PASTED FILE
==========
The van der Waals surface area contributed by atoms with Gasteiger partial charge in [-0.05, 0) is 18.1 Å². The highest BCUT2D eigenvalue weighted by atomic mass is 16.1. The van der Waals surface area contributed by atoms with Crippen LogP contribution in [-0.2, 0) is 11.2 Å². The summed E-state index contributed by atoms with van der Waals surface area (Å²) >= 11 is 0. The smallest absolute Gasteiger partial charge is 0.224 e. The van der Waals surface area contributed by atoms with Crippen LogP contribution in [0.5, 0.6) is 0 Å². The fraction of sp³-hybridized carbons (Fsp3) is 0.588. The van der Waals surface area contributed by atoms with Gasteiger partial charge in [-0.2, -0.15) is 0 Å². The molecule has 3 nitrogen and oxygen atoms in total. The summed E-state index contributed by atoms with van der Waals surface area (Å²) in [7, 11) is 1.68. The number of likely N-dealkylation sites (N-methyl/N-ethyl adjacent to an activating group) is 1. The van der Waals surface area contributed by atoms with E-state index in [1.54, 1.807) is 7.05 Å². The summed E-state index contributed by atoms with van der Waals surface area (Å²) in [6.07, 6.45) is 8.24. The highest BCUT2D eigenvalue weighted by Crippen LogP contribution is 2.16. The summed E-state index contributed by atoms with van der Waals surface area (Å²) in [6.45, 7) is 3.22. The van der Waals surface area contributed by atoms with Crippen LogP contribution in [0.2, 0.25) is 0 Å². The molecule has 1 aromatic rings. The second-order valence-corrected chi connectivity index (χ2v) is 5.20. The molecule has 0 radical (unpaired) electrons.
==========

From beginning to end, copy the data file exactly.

The van der Waals surface area contributed by atoms with Gasteiger partial charge in [-0.05, 0) is 18.1 Å². The highest BCUT2D eigenvalue weighted by atomic mass is 16.1. The van der Waals surface area contributed by atoms with Crippen LogP contribution in [-0.2, 0) is 11.2 Å². The summed E-state index contributed by atoms with van der Waals surface area (Å²) >= 11 is 0. The smallest absolute Gasteiger partial charge is 0.224 e. The van der Waals surface area contributed by atoms with Crippen LogP contribution in [0.5, 0.6) is 0 Å². The fraction of sp³-hybridized carbons (Fsp3) is 0.588. The van der Waals surface area contributed by atoms with Gasteiger partial charge in [-0.2, -0.15) is 0 Å². The molecule has 3 nitrogen and oxygen atoms in total. The summed E-state index contributed by atoms with van der Waals surface area (Å²) in [7, 11) is 1.68. The number of likely N-dealkylation sites (N-methyl/N-ethyl adjacent to an activating group) is 1. The van der Waals surface area contributed by atoms with E-state index in [1.54, 1.807) is 7.05 Å². The summed E-state index contributed by atoms with van der Waals surface area (Å²) in [6.07, 6.45) is 8.24. The highest BCUT2D eigenvalue weighted by Crippen LogP contribution is 2.16. The summed E-state index contributed by atoms with van der Waals surface area (Å²) in [6.45, 7) is 3.22. The van der Waals surface area contributed by atoms with Crippen LogP contribution in [0.2, 0.25) is 0 Å². The molecule has 1 aromatic rings. The second-order valence-corrected chi connectivity index (χ2v) is 5.20. The molecule has 0 radical (unpaired) electrons.